I have spent the last 40+ years living with chronic illness. Just before my second birthday, I was diagnosed with juvenile rheumatoid arthritis.
While my childhood involved routine bouts of pain and suffering, I was able to enjoy my life immensely, making the most of the “good” days and minimizing the impact of the “bad” days.
My doctor had always stated that RA would likely go into remission and that if I didn’t have symptoms when I turned 18, the disease should not follow me into adulthood. I enjoyed a lengthy period of remission that lasted from age 14 -19.
Just as I was having the time of my life as a sophomore in college, I was blindsided by a sudden and devastating recurrence of RA symptoms. I was both bewildered and angry to learn that despite my doctor’s prediction, I would be living with RA for the rest of my life.
I knew how to live with a chronic illness as a child, but dealing with the reemergence of RA just when I was spreading my wings and having a fantastic time as a young adult was not part of my plan. And it was MUCH more difficult for me to cope with as an adult.
The transition was even tougher because I was trying to balance college and a very active social life with taking RA medications with some pretty rough side effects and being in constant pain. But I did successfully make that journey.
At age 25, I became the youngest person in Georgia to undergo bilateral total knee replacement surgery due to RA. It was definitely a life-changing event that brought a new era of pain relief.
In my early forties, I was presented with an opportunity to learn additional skills: How to live with both ulcerative colitis (I knew I should not have used that “buy 1 autoimmune illness, get one FREE” coupon) and fibromyalgia in addition to RA, while managing a career, and being a wife and the mom of a young, energetic daughter.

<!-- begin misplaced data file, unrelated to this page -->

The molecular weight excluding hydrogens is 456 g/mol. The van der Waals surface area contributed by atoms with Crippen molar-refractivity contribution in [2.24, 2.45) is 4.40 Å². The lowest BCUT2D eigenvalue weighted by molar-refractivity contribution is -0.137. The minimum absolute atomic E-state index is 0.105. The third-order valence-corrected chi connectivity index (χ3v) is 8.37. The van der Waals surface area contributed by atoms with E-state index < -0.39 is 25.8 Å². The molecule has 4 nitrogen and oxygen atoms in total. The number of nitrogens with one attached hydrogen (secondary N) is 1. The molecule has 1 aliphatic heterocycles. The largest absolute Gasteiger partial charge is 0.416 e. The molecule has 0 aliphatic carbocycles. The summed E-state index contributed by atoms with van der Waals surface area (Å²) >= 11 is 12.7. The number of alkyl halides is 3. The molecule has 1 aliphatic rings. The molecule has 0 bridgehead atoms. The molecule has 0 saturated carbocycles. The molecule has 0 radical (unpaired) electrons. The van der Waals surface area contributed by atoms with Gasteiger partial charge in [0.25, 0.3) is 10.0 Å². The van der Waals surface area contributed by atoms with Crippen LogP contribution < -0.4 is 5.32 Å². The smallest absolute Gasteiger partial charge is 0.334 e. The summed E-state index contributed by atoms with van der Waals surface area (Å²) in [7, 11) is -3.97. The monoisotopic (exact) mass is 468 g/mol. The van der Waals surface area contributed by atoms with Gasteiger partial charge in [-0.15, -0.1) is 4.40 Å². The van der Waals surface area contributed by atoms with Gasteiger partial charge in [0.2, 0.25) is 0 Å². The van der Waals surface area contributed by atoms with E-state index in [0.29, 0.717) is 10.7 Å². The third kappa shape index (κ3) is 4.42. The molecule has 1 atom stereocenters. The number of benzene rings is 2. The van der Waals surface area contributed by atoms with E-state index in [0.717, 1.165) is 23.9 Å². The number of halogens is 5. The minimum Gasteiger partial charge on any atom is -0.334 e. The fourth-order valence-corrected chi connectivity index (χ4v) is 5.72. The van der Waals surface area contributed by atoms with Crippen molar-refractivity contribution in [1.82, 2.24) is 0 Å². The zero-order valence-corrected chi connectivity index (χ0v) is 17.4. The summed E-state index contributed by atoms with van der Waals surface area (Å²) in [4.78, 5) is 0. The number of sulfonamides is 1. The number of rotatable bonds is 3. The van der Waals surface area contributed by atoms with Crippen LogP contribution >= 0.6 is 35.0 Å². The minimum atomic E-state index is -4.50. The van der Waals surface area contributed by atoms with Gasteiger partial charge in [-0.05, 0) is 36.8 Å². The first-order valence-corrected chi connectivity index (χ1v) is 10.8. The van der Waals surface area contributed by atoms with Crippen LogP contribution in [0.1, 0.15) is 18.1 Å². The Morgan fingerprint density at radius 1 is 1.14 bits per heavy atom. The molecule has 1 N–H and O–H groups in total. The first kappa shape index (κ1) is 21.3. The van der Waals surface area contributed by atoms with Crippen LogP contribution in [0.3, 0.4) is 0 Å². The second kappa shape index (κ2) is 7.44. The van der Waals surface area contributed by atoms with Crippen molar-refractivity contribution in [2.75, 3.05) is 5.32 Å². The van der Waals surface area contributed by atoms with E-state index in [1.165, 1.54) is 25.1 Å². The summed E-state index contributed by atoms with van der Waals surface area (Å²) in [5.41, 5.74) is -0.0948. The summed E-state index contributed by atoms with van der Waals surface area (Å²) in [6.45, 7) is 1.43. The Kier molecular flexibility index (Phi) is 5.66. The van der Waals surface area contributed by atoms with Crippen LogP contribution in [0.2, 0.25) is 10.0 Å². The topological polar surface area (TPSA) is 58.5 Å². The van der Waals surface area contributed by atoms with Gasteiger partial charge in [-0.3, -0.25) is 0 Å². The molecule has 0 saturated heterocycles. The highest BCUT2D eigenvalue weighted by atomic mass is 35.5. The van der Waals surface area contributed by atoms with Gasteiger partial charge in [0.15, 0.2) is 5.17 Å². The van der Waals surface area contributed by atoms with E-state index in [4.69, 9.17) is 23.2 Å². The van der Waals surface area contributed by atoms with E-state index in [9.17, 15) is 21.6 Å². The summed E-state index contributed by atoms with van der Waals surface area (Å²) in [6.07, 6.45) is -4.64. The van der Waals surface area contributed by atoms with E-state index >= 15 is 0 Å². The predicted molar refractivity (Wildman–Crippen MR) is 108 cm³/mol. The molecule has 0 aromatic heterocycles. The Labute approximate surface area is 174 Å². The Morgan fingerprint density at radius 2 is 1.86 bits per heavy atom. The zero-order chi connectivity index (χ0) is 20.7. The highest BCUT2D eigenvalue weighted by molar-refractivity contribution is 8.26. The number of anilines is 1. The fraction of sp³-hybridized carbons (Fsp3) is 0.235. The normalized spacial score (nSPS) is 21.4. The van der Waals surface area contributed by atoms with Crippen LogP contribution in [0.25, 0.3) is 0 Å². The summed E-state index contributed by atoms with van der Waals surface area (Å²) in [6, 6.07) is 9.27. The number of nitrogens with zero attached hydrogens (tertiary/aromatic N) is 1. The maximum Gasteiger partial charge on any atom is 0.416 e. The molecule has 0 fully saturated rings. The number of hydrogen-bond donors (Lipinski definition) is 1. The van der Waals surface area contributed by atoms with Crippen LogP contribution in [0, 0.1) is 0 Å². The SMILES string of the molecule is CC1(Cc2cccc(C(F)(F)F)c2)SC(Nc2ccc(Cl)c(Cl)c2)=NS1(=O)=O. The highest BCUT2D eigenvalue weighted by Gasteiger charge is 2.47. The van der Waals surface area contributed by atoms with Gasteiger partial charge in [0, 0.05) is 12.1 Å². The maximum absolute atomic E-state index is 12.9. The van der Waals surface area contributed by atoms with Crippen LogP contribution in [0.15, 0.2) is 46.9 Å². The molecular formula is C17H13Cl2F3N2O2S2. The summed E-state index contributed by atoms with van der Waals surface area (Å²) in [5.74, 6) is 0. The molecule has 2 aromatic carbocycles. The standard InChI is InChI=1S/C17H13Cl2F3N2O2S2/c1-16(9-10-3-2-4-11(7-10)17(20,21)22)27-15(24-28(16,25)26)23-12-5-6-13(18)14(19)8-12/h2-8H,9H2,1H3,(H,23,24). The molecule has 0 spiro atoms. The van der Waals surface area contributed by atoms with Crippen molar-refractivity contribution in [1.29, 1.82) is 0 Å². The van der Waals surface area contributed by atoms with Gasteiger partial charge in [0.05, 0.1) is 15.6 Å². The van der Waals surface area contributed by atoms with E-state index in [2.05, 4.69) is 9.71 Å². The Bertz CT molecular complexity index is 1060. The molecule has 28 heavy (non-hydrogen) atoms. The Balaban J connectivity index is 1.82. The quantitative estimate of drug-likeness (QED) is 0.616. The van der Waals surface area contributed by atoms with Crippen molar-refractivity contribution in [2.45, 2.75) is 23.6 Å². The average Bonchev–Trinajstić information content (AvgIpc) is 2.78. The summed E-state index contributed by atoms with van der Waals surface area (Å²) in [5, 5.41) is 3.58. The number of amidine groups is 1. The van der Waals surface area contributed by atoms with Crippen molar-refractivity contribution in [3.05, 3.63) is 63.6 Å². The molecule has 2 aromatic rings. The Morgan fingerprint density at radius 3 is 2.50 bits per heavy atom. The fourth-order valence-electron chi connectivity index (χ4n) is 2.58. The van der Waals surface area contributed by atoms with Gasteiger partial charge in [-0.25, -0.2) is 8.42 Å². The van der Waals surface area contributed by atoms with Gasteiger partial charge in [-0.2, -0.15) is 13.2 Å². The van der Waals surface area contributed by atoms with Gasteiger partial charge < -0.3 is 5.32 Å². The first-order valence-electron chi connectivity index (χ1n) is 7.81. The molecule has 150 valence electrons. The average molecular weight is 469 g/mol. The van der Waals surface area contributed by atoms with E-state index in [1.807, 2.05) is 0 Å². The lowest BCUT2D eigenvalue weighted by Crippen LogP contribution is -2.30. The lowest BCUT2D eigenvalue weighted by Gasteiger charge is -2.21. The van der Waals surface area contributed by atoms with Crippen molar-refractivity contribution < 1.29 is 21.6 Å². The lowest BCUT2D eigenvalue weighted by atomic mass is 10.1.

And while dealing with chronic illness is certainly a full-time job, it did not stop me from achieving my goals. After earning a bachelor’s degree in journalism and a master’s degree in psychology, I’ve spent 20+ years in the healthcare industry with roles in marketing/public relations and patient advocacy and both mental health and vocational rehabilitation counseling.
BeChronicallyWell is the culmination of my life experience and my professional skill sets. What I want most to achieve is to teach YOU how to enjoy a better quality of life regardless of the symptoms and circumstances you are facing.
I know that chronic illness can lead you to feelings of sadness and hopelessness. I know it’s not fair that you have one (or more). And I know that at times you are utterly miserable, both physically and psychologically. But, I also know firsthand that you can learn coping skills and management techniques that will return to you some control over your body and your life. And once you build up your arsenal of strategies and tactics, you will experience more overall happiness and fulfillment.
I am married to a wonderful man who helped inspire me to create this site. I’m also a proud adoptive mom of a little girl who has taught me so much about what is truly important in life. In addition, I am grateful to have so many friends and family members who have been there for me during my toughest times.
Thank you for allowing me to share my story with you.